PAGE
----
The National Geographic Society held a press conference on October 15, 1999 to announce a major discovery: It had found a 125-million-year-old fossil in northeastern China that appeared to be the long-sought missing link between dinosaurs and birds. For over twenty years paleontologists had debated whether birds were descended from dinosaurs. This fossil seemed to provide conclusive proof they were.
In addition to the press conference, held at the National Geographic's corporate headquarters, the Society simultaneously published a glossy article about the find in its well-known magazine.
The fossil bird, when living, would have been about the size of a large chicken, or a turkey. But it would have been a turkey that bore the long tail of a dinosaur. It was this mixture of dinosaur and bird parts that made researchers believe they had found the dinosaur-bird missing link. As Christopher Sloan, author of the National Geographic article, enthusiastically wrote, "Its long arms and small body scream 'Bird!' Its long, stiff tail... screams 'Dinosaur!'"
What Sloan didn't realize at the time, was that the body and tail together should have screamed 'Fake!'
Xu Xing, a Chinese scientist who had initially helped to identify the fossil, eventually realized it was a fraud when he found a second fossil containing an exact, mirror-image duplicate of the Archaeoraptor's tail, but attached to a different body. Fossil stones, when taken from the ground, often cleave in two, producing two mirror-image sets of fossil slabs. Evidently someone had taken one of the slabs bearing the tail fossil and affixed it to a fossil of a bird, thereby producing a hybrid dinosaur-bird creature.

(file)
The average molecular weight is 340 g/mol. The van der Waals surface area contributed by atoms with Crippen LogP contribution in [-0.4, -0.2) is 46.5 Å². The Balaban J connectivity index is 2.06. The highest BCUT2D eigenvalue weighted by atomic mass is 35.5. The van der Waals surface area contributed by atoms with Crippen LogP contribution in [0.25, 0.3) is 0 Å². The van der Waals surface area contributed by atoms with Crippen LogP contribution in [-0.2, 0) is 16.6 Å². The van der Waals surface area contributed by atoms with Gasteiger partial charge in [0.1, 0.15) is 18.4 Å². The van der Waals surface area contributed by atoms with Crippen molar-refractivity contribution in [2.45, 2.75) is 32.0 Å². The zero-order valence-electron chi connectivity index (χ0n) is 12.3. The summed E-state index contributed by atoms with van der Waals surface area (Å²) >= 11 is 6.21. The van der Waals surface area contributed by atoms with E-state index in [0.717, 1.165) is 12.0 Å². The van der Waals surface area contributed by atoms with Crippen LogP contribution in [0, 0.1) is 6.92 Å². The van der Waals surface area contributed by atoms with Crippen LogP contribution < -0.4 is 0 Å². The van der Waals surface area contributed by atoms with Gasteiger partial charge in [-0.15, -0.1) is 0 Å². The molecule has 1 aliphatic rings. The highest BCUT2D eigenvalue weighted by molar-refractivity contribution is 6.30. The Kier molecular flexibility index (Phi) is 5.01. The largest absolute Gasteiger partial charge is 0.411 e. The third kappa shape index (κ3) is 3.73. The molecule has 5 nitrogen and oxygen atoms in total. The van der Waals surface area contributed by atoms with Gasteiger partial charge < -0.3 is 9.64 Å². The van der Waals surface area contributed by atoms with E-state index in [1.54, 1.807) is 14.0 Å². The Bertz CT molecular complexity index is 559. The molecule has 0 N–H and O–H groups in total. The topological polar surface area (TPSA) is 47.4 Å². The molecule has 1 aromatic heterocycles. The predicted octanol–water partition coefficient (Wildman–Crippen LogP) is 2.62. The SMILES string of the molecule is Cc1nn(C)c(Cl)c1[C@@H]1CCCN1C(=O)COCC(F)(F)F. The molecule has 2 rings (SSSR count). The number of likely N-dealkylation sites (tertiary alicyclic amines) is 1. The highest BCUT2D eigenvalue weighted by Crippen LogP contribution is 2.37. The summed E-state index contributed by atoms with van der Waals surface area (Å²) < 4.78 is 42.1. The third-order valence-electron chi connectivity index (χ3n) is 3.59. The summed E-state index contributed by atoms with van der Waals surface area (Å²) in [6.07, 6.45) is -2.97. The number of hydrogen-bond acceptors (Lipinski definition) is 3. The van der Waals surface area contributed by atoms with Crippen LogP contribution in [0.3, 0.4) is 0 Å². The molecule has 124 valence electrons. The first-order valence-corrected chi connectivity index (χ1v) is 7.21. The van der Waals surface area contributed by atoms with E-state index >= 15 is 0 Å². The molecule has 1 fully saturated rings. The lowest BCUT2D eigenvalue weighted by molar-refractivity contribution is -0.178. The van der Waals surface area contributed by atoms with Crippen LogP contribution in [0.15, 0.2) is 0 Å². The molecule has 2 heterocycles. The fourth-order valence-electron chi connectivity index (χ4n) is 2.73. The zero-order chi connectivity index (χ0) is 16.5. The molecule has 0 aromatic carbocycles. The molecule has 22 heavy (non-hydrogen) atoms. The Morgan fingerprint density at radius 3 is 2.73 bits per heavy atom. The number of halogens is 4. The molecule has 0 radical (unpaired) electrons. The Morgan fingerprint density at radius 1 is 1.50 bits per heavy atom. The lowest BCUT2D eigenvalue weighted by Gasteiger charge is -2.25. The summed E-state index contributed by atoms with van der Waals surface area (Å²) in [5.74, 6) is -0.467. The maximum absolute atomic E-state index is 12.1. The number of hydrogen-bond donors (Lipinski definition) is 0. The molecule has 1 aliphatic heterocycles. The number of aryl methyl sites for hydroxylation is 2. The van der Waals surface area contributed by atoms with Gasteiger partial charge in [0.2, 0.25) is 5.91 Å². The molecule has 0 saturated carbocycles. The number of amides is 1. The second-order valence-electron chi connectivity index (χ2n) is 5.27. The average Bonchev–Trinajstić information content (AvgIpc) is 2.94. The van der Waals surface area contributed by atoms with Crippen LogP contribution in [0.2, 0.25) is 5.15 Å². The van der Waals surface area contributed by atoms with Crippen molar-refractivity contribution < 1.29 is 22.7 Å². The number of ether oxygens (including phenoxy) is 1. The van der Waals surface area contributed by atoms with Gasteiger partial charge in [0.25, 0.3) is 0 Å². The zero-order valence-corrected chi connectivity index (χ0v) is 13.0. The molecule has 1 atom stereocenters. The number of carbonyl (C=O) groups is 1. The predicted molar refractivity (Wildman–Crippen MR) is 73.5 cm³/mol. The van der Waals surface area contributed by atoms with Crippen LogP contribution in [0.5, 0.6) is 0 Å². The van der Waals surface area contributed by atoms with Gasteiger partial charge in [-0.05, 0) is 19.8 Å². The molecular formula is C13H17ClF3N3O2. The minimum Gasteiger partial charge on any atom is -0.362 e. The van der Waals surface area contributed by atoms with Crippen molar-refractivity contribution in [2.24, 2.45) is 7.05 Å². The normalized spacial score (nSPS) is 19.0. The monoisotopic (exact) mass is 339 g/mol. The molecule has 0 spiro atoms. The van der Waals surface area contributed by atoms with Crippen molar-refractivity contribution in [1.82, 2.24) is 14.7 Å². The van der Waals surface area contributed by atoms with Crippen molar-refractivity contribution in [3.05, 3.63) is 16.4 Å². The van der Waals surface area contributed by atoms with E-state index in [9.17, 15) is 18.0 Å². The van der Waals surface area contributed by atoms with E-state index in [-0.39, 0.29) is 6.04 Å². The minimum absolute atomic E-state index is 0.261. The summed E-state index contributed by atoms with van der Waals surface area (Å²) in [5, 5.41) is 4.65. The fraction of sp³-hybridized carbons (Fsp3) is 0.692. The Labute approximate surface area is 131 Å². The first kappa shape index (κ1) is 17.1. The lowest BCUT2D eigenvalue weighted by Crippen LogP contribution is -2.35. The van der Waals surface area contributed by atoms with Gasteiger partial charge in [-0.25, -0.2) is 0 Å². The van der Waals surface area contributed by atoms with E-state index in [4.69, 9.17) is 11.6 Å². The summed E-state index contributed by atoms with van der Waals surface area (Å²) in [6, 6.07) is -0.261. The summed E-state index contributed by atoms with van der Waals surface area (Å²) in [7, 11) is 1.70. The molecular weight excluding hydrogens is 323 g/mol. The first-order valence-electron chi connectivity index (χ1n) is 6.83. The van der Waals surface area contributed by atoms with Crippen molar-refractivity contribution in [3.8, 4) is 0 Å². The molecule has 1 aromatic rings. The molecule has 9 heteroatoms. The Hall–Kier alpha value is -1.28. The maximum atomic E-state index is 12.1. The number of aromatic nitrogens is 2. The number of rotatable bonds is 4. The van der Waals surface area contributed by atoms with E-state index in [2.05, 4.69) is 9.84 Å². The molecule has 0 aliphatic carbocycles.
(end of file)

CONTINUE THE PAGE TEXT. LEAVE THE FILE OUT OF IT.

National Geographic published an admission of its mistake in March 2000 and a fuller analysis of how it had been duped in October of that year. It admitted red flags had been raised about the discovery at various points, but that it had failed to see them. More seriously, it acknowledged rushing its find into publication before more scholarly journals had the chance to peer-review the data.
U.S. News & World Report
was the first to refer to the Archaeoraptor Liaoningensis forgery as the case of the Piltdown Chicken, alluding to the infamous Piltdown Man
hoax of 1912.
Links and References
- Simons, Lewis M. "Report to Members: Archaeoraptor Fossil Trail." National Geographic (October 2000): 128-132.
- Sloan, Christopher P. "Feathers for T. rex?" National Geographic (November 1999): 98-107.